Globalization and Human Interferences on Animal Distribution

The presence of adventive (= nonindigenous) species in new areas and regions can be due not only to natural shift but also increased by human accidental or conscious transport. In these regions, the allochtonous species can proliferate, spread, and persist to the detriment of the environment and human safety. The invasive species threaten native biodiversity, disrupt ecological processes, and cause significant economic loss. In a world without borders, few if any zones remain sheltered from these immigrations. In fact, in every area reached by humans, new species have been imported from other regions - even in the polar Antarctica continent. In this continent and in the Sub-Antarctic islands a large number of alien microbes, fungi, plants, and animals arrived over approximately the last two centuries, coincident with human activity in the region. Most of the alien species are European in origin. Introduction routes have varied but are largely associated with movement of people and cargo in connection with industrial, national scientific program, and tourism operations (Frenot et al. 2005). Many detrimental nonindigenous organisms have been accidentally introduced through commercial foreign trade, as for example the Western Conifer Seed Bug Leptoglossus occidentalis recently introduced in Europe, probably with trees imported from North America (Vanin et al. 2005) and the Red Palm Weevil (Rhynchophorus ferrugineus) with palms imported from Asia. The frequency of the introductions through commercial pathways and the subsequent potential for establishment and spread has increased with expanding international trade and globalization. Methods of packing and shipping may play an important role in determining arrival and survival rates of nonindigenous species. For example, 19% of insects intercepted on maritime cargo entering New Zealand were alive upon reaching port destinations, whereas estimates of insect survivorship in air cargo entering Hawaii were much lower. Moreover, insects and other organisms introduced in refrigerated containers may survive at relatively high rates, increasing the risk associated with this pathway, because containers are kept at constant, nonlethal temperatures throughout transport (Work et al. 2005).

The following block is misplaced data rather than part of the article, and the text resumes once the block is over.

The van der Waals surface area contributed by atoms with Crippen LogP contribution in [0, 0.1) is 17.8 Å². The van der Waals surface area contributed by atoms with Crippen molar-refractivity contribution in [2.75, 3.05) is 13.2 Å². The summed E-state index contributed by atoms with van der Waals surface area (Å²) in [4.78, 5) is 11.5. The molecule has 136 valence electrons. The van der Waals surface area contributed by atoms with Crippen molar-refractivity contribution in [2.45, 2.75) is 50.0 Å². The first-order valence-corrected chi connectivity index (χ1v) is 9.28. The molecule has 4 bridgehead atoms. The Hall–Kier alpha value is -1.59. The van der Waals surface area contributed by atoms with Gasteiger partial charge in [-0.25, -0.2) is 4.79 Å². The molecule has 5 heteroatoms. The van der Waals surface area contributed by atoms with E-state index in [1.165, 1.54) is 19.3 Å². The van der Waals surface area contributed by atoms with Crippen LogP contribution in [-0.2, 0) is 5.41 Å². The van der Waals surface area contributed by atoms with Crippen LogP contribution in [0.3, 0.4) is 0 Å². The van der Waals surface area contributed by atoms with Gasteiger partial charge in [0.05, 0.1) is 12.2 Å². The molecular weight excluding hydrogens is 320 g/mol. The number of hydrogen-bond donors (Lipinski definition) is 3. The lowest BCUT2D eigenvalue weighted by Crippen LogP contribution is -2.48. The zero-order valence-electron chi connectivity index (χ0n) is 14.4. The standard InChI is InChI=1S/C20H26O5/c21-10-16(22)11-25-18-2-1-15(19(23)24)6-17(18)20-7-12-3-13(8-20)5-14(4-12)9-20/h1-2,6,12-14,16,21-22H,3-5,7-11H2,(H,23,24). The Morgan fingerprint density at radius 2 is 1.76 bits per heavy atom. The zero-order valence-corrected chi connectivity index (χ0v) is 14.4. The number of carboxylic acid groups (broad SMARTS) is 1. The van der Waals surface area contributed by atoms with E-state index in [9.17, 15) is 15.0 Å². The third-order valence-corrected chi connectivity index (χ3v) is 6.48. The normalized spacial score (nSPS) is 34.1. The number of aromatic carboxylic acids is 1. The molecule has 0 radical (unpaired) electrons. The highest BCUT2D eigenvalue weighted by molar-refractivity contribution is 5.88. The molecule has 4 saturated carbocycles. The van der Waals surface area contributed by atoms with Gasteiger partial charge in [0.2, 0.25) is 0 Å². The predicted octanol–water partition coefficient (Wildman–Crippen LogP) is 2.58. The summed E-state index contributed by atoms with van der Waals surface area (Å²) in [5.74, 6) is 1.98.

Not only expanding global trade is responsible of human alien organism introduction but also the use of nonindigenous parasites and predators for biological control of pests, the introduction of livestock and domestic animals (e.g., Australia), and the trade and abandonment of nonindigenous pets. For example, in southern Florida the proportions of adventive species of fishes, amphibians, reptiles, birds, and mammals range from 16% to more than 42%; the proportion of adventive plants is about 26%, and the proportion of insects is 8%. Almost all the vertebrates were introduced as captive pets but escaped or were released into the wild and established breeding populations; few arrived as immigrants. Almost all the plants were introduced as well, with a few arriving as contaminants of shipments of seeds or other cargo. In contrast, only 42 insect species (0.3%) were introduced for biological control of pests. The remaining 946 species arrived as undocumented immigrants, some of them as fly-ins but many as contaminants of cargo. Most of the major insect pests of agriculture, horticulture, manmade structures, and the environment arrived as contaminants of, and stowaways in, cargo, especially plants (Frank and McCoy 1994). Few species survive in the new climatic and ecological condition, and only a small fraction becomes naturalized, although some naturalized species become invasive. There are several potential reasons why some immigrant species prosper: some escape the constraints of their native predator or parasite; other are aided by human-caused disturbances that disrupt a native community as, for example, landscape fragmentation, cultivation, and husbandry. Moreover, the new climatic conditions allow the survival of several species introduced in northern regions.

0 0

Post a comment